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Idea vs. Expression – What is protected under copyright law?
by Zachary Strebeck on 01/03/14 06:22:00 pm   Featured Blogs

The following blog post, unless otherwise noted, was written by a member of Gamasutra’s community.
The thoughts and opinions expressed are those of the writer and not Gamasutra or its parent company.

 
The work must merely be an independent creation of the author, even if it is substantially similar to that of another author.

Under U.S. copyright law, “original works of authorship” are protected for a limited time. Copyright gives the author the exclusive right to copy, distribute, perform, display and create derivative works from this original work. Originality shouldn’t be confused with novelty, however; there is no requirement that the work has to be completely distinct from all others, like with patents. The work must merely be an independent creation of the author, even if it is substantially similar to that of another author.

The Idea/Expression Dichotomy:

One sticking point that often confuses non-lawyers is the question of what is protected by copyright and what isn’t. According to Section 102(b) of the Copyright Act of 1976, no “idea, procedure, process, system, method of operation, concept, principle, or discovery” is eligible for copyright protection. Copyright law generally protects the fixation of an idea in a “tangible medium of expression,” not the idea itself, or any processes or principles associated with it. The nuances of this distinction are sometimes difficult to grasp, and the reality of the situation is that the facts of each case have to be looked at individually. The concept works as more of a continuum than a dichotomy.

The Merger Doctrine:

One particular wrinkle in the question of idea versus expression is called the “Merger Doctrine.” This doctrine is stated best by the Ninth Circuit:

“When the “idea” and its expression are … inseparable, copying the “expression” will not be barred, since protecting the “expression” in such circumstances would confer a monopoly of the “idea” upon the copyright owner free of the conditions and limitations imposed by the patent law.”

Basically, when there is only one or a few ways of expressing an idea, idea and expression “merge” and even the expression is not protectible. One example of this in action is the use of a picture of cinnamon sticks on a box of cinnamon tea. It would not be a violation for another party to create such a box with a similar picture, but copying of exact details of the original may still violate the copyright.

Scene a faire:

Another concept related to the idea-expression dichotomy is “scene a faire,” which denies protection for things that “necessarily follow from a common theme.” This prevents content creators excluding others from using genre tropes, such as knights and dragons in a fantasy setting or robots and spaceships in a science fiction setting.

Conclusion:

Hopefully this post clears up the murky waters of idea versus expression a bit. A future post will look deeper into what is and is not protected by copyright in both video games and board games. In the meantime, if you have any questions or concerns about your own game development project, contact your local game attorney for a consultation.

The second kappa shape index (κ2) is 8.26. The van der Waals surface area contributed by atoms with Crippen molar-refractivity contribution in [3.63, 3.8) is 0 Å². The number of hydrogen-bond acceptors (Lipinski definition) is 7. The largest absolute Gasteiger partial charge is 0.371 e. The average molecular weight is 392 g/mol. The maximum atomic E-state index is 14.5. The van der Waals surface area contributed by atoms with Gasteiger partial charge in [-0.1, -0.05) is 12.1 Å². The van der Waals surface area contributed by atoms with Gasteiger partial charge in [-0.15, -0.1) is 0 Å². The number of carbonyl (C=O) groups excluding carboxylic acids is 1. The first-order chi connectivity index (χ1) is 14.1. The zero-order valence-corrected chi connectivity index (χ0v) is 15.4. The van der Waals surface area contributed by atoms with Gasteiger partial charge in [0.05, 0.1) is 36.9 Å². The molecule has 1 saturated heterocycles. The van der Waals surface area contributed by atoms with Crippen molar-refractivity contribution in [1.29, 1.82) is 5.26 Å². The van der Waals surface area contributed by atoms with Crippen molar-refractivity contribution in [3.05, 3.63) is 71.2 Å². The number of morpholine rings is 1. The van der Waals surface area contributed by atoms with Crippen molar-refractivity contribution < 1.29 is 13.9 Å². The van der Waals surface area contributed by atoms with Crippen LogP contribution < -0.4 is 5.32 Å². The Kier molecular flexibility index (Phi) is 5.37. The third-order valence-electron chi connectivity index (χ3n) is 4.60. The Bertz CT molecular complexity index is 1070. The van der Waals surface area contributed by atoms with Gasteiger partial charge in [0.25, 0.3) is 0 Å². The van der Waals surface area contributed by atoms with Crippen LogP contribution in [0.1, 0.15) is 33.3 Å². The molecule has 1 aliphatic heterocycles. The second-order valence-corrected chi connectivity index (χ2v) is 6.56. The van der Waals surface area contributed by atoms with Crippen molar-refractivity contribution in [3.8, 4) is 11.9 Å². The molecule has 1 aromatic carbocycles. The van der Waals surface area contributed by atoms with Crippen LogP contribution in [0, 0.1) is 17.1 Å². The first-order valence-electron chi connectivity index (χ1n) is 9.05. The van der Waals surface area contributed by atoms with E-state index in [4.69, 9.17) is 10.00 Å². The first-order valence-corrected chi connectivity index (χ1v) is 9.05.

Reposted from my blog at www.strebecklaw.com/blog.


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Comments


Rudy Gjurkovic
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Thank you for posting this Zach. This kind of information is always important to us developers. I have a question that just came up and I don't know if you can help or not...how does copyright work with naming conventions in the Games industry?

I recently came upon this seeing a game called "Ski Safari: Adventure Time" that just came out a couple of weeks ago. At first, I thought it might have been a sequel from the original game "Ski Safari" that was released maybe about a year ago. However, it was not - made by two different companies. The names are very close - is that even allowed, since they also deal with relatively the same concept? If so, what would prevent someone for making a game with the same naming convention of an already popular franchise, i.e. Angry Birds?

Or is there only protection if a name is copyrighted?

Thanks for the help.

Zachary Strebeck
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Hi Rudy. Copyright doesn't protect titles, so that's a no-go there. However, trademark law would prevent one company by trading on the brand of another and potentially causing consumer confusion (which is exactly what happened with you). Also, copyrights and trademarks exist without registration, but generally they must be registered in order to take legal action. Great question! I will have to expand on this in a future post.

Rudy Gjurkovic
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Hi Zach,

Thank you very much taking the time to answer my question. While it didn't happen to me personally, and I hope it never does, I saw this happen to other Devs, so I thought it would be important. Thank you for the clarification - it is definitely something I will keep an eye out for in the future.

Zachary Strebeck
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It is a great incentive to register your trademarks and copyrights!

Rudy Gjurkovic
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Hi Zach, Do you by chance know what trademarks and copyrights run price-wise? Or, do you have a link where I can get a better idea about that. Thank you very much.

Zachary Strebeck
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Check uspto.gov for TM and copyright.gov for copyright. Both have (complicated) fee schedules posted.

Rudy Gjurkovic
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Great. Thank you for the help!


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